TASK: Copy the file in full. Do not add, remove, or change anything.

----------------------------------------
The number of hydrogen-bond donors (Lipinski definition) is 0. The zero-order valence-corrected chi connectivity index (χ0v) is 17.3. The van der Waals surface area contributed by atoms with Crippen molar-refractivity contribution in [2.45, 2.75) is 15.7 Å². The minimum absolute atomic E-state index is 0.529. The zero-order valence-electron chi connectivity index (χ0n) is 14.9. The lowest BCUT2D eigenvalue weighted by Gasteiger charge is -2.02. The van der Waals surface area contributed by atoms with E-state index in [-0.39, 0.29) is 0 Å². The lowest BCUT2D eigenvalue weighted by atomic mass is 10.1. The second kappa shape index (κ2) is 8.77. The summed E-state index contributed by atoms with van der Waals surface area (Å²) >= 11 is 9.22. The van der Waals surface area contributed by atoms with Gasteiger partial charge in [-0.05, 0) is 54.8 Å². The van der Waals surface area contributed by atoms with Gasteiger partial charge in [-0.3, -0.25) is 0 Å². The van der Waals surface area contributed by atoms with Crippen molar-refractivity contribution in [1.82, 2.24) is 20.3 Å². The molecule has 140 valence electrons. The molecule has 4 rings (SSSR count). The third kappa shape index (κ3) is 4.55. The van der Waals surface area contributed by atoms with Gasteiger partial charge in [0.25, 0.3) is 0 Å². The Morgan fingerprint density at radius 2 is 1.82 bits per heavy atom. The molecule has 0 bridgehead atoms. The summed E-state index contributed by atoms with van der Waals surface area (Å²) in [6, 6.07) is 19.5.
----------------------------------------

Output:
The number of hydrogen-bond donors (Lipinski definition) is 0. The zero-order valence-corrected chi connectivity index (χ0v) is 17.3. The van der Waals surface area contributed by atoms with Crippen molar-refractivity contribution in [2.45, 2.75) is 15.7 Å². The minimum absolute atomic E-state index is 0.529. The zero-order valence-electron chi connectivity index (χ0n) is 14.9. The lowest BCUT2D eigenvalue weighted by Gasteiger charge is -2.02. The van der Waals surface area contributed by atoms with E-state index in [-0.39, 0.29) is 0 Å². The lowest BCUT2D eigenvalue weighted by atomic mass is 10.1. The second kappa shape index (κ2) is 8.77. The summed E-state index contributed by atoms with van der Waals surface area (Å²) >= 11 is 9.22. The van der Waals surface area contributed by atoms with Gasteiger partial charge in [-0.05, 0) is 54.8 Å². The van der Waals surface area contributed by atoms with Gasteiger partial charge in [-0.3, -0.25) is 0 Å². The van der Waals surface area contributed by atoms with Crippen molar-refractivity contribution in [1.82, 2.24) is 20.3 Å². The molecule has 140 valence electrons. The molecule has 4 rings (SSSR count). The third kappa shape index (κ3) is 4.55. The van der Waals surface area contributed by atoms with Gasteiger partial charge in [0.25, 0.3) is 0 Å². The Morgan fingerprint density at radius 2 is 1.82 bits per heavy atom. The molecule has 0 bridgehead atoms. The summed E-state index contributed by atoms with van der Waals surface area (Å²) in [6, 6.07) is 19.5.